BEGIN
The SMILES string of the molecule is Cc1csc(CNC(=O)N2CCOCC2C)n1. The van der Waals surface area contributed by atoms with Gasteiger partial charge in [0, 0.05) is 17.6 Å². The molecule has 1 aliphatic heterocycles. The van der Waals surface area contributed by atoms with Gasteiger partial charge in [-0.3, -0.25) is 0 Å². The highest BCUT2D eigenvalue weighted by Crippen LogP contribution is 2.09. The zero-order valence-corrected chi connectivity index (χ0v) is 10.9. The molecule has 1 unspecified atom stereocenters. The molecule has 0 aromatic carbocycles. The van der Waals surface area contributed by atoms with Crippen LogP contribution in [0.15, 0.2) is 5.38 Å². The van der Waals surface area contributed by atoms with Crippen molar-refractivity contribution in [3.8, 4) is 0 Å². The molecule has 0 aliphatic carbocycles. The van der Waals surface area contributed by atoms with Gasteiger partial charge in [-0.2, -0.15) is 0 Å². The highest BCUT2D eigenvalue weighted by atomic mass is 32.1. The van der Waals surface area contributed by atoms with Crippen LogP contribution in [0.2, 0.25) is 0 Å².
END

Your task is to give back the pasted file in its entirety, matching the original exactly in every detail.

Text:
The SMILES string of the molecule is Cc1csc(CNC(=O)N2CCOCC2C)n1. The van der Waals surface area contributed by atoms with Gasteiger partial charge in [0, 0.05) is 17.6 Å². The molecule has 1 aliphatic heterocycles. The van der Waals surface area contributed by atoms with Gasteiger partial charge in [-0.3, -0.25) is 0 Å². The highest BCUT2D eigenvalue weighted by Crippen LogP contribution is 2.09. The zero-order valence-corrected chi connectivity index (χ0v) is 10.9. The molecule has 1 unspecified atom stereocenters. The molecule has 0 aromatic carbocycles. The van der Waals surface area contributed by atoms with Crippen LogP contribution in [0.15, 0.2) is 5.38 Å². The van der Waals surface area contributed by atoms with Crippen molar-refractivity contribution in [3.8, 4) is 0 Å². The molecule has 0 aliphatic carbocycles. The van der Waals surface area contributed by atoms with Gasteiger partial charge in [-0.2, -0.15) is 0 Å². The highest BCUT2D eigenvalue weighted by atomic mass is 32.1. The van der Waals surface area contributed by atoms with Crippen LogP contribution in [0.2, 0.25) is 0 Å².